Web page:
Epitope Discovery and Synthetic Vaccine Design
Clarisa Beatriz Palatnik-de-Sousa
Irene da Silva Soares
Daniela Santoro Rosa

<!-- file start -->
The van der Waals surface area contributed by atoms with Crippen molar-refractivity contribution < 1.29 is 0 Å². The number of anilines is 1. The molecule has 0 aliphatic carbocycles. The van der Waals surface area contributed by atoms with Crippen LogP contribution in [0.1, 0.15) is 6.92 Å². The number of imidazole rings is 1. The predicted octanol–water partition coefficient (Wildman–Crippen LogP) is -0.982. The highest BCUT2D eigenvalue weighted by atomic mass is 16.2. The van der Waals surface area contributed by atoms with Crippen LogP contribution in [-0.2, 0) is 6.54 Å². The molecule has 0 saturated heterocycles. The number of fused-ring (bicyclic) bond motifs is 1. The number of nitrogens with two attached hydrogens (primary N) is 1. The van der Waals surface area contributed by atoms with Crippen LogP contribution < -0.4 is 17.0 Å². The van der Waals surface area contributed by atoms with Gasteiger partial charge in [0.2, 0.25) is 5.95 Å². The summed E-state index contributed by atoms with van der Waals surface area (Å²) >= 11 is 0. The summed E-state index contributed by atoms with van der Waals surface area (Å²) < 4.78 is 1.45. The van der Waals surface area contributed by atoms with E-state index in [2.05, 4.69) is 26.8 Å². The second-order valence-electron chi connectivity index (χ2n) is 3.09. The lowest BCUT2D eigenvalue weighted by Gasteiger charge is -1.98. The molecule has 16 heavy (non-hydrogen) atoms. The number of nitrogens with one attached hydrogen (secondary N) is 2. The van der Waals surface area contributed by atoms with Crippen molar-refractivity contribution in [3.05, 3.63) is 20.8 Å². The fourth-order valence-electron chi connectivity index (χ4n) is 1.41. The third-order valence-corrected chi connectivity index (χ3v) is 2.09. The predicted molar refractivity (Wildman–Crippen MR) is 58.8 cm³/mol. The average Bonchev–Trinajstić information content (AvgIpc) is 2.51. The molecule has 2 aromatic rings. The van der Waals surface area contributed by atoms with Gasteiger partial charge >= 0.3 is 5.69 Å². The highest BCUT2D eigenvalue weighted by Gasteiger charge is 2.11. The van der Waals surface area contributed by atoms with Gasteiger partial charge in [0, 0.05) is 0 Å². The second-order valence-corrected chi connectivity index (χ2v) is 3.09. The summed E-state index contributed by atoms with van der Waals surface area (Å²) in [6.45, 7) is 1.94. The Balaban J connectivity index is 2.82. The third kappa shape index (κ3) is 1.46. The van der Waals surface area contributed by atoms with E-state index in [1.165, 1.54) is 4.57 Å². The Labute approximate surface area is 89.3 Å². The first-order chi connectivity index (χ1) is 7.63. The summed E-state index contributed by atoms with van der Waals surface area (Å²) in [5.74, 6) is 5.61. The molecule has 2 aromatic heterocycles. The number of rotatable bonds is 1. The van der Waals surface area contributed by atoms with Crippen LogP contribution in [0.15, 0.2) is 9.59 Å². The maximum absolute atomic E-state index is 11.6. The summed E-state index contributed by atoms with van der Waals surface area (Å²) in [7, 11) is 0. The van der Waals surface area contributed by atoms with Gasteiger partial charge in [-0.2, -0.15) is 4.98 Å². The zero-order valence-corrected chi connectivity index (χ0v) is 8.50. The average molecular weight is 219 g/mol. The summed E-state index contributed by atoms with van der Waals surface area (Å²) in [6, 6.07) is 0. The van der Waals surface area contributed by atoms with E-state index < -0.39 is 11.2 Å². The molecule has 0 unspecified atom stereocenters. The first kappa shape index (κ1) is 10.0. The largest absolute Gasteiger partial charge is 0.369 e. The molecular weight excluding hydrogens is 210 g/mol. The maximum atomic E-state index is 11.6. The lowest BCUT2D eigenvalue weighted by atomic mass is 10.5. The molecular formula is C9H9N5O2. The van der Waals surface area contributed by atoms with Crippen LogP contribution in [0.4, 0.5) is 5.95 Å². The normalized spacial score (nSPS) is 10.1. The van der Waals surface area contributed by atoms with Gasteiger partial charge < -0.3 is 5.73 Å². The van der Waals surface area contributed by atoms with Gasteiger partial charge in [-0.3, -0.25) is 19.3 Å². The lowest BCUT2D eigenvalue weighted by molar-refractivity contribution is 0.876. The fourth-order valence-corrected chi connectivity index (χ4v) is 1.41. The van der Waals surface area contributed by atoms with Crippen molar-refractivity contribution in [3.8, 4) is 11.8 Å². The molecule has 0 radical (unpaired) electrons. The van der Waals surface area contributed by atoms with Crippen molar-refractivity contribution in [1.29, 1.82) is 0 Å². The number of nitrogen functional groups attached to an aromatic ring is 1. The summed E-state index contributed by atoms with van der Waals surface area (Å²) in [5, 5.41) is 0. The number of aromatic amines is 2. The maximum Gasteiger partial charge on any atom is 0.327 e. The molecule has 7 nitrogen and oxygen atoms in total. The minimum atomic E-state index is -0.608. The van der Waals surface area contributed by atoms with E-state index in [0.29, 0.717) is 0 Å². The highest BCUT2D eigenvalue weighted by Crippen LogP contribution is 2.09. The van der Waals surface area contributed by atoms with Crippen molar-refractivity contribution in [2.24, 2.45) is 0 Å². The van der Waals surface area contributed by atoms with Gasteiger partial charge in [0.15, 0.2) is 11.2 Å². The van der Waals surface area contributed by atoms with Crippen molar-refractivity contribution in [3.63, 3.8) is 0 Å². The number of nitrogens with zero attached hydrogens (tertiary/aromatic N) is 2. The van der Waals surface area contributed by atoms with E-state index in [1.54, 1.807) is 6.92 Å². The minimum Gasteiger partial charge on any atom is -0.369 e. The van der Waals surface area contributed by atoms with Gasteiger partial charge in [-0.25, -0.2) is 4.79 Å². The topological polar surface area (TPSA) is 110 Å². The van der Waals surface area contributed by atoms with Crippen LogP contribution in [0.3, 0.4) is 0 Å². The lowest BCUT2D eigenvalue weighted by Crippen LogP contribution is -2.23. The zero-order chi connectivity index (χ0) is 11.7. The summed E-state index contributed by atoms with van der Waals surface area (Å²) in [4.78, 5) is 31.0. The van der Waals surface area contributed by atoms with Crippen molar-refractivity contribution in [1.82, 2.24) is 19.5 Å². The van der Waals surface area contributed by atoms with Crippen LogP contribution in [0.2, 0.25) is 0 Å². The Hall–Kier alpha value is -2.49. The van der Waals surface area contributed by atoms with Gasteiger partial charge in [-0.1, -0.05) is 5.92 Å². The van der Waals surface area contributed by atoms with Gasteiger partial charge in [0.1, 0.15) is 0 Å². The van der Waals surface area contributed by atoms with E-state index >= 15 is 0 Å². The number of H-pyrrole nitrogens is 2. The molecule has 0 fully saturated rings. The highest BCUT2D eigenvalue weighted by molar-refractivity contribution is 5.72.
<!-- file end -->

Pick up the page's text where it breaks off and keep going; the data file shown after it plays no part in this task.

Since variolation, conventional approaches to vaccine development are based on live-attenuated, inactivated or purified pathogen-derived components. However, effective vaccines against global health threats such as HIV, parasite infections and tumors are difficult to achieve. On the other hand, synthetic vaccines based on immunogenic epitopes offer advantages over traditional vaccines since they are chemically defined antigens free from deleterious effects. Additionally, in contrast to live-attenuated vaccines, they do not revert to virulence in immunocompromised subjects, and different from genetic vaccines, they do not involve ethical questions. Traditional vaccines contain PAMPs and induce strong immune responses, while recombinant vaccines are less potent. In spite of the immunogenic weakness previously attributed to epitope-based vaccines a synthetic vaccine containing a 17 amino acid-epitope of the Pseudomonas aeruginosa Type IV pilus exceeded the protective potential of its cognate protein composed of 115 amino acids. Therefore, the efficacy yield of a synthetic vaccine can be potentiated by using the proper combination of target epitopes. Recent advances in adjuvant development, immunogen platforms for DNA vaccines and viral vectors also contributed to optimize immunogenicity. Another constraint to the use of epitope vaccines was their restriction to some MHC or HLA phenotypes. However, epitopes containing 20 or less amino acids of Plasmodium falciparum and Leishmania donovani bind to multiple HLA-DR and MHC receptors. Thus synthetic epitope vaccines may better meet the requirements of the regulatory agencies since they have lower costs and are easier to produce. The classical experimental approach for the development of an epitope-based vaccine involves the use of recombinant domains or overlapping 15-mer peptides spanning the full length of the target antigen, and the analysis of the induced antibody and/or T cell immune responses in vitro or in vivo. On the other hand, in silico tools can select peptides that are more likely to contain epitopes, reducing the number of sequence candidates. T cell epitope prediction dates back to 1980s, when the first algorithm was developed based on the identification of amphipathic helical regions on protein antigens. Since then, new methods based on MHC peptide-binding motifs or MHC-binding properties have been developed. The recent reverse vaccinology concept uses high-throughput genome sequencing and bioinformatics tools to identify potential targets of immune responses. The feasibility of this approach was shown for the first time in the design of a vaccine against Neisseria meningitides that is now in phase III clinical trials. In addition, different computational tools allow the determination of crucial gene(s) through comparative analyses between different pathogenic strains Alternatively, carbohydrates have been considered as key targets in developing safe and effective vaccines to combat cancer, bacterial and viral infections. Tumor associated carbohydrate antigens can be coupled covalently to protein carriers to target MHC receptors and improve immunogenicity and have reached already pre-clinical and clinical studies. In light of the recent availability of genomic tools, we believe that in the near future an increasing number of vaccine candidates, composed of defined epitopes, will be available for synthetic vaccines showing improved protection.